This week focused on sexual reproductive health, family planning and youth development. While much of our interactions with these topics will be through the Amour et Vie program (a Population Services International initiative that uses peer educators to teach topics such as HIV/AIDS, malaria, sanitation, and family planning), learning about the different methods of contraceptives available in Benin will be crucial to our role in health centers and in prenatal/postnatal consultations.
After a visit from the Mobile Clinic Coordinator at PSI (they sponsor a large bus that drives to rural villages to do free contraceptive consultations, HIV tests and breast cancer and cervical cancer screenings!), we got to do a practicum exercise with local youth to teach about the importance of family planning and its accessibility in Sé. Our group was incredibly responsive to why FP is crucial for the health of not only the mother and child, but also of the family and community as a whole. Everyone participated in a game where we revealed the advantages and drawbacks to each type of birth control available at the local health center (hormonal pills, implants, injections, nonhormonal IUDs, condoms, the necklace) and then practiced putting a condom on a wooden penis. While I had anticipated the subject matter to be taboo, everyone asked great questions and some that through us for a loop.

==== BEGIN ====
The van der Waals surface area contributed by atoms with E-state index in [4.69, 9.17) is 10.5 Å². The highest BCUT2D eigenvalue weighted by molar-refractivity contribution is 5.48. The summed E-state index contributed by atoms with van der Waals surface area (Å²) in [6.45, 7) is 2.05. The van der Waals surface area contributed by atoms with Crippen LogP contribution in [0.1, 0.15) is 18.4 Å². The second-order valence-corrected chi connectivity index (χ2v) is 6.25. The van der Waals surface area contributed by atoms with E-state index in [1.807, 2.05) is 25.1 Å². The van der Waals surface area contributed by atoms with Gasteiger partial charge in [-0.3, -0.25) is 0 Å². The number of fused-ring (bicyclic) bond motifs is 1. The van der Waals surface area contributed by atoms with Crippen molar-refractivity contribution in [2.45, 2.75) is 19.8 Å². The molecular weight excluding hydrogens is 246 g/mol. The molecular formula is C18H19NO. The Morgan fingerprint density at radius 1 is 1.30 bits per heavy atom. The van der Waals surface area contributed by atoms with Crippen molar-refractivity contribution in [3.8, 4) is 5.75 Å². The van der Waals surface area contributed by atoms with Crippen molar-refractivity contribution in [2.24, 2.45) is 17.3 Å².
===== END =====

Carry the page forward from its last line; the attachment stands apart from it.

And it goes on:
One of the most cited reasons for family planning here in Benin is to give time for the woman to regain her beauty after a pregnancy. Most of us have some major issues with the underlying belief that woman serve to service men, but it is a great example of the role of women here in Benin. As much as we want F(B)em(enin)ism to be a thing, it is rare and women are viewed as the caretaker and homemaker. Even in my own family, the women cook, clean and provide for my host dad, who has played no role in my interactions with my family.
After successfully completing our final practicum, we were rewarded with several uninterrupted hours of language class (sarcasm) and a fun hands-on activity today. Since arriving in Benin, I've heard so many volunteers preach about the success of their Tippy Tap projects, so I was thrilled when we got to build our own today.
A Tippy Tap is a very simple hand washing station, constructed of three sticks, a bottle and some string. After filling the bottle with water and puncturing a small hole in the bottle, one can slowly wash their hands under the small stream, thus saving water and promoting safe hygiene practices. I plan on building one at the health center in Adourékoman, where there is no running water and we are constantly going outside to wash our hands in a small, and unsanitary, bucket.
Tomorrow is our last day of class and our final Language Proficiency Interview. These are conducted with a trained examiner and our scores are recorded, so the pressure is on!!
As things are winding down here in Sé, preparations for swear in are picking up. My dress is finished for next Thursday and I've been working tirelessly to nail down my speech for Saturday's host family party in Lokossa and the Swear In ceremony at the embassy next week. Although it will be broadcast on national television and radio, we won't be able to bring cameras into the embassy, but the official photographer will be sure to get lots of pictures. Until then, here's a sneak peek at my language for the next two years!!
E kona ko e kushe titi!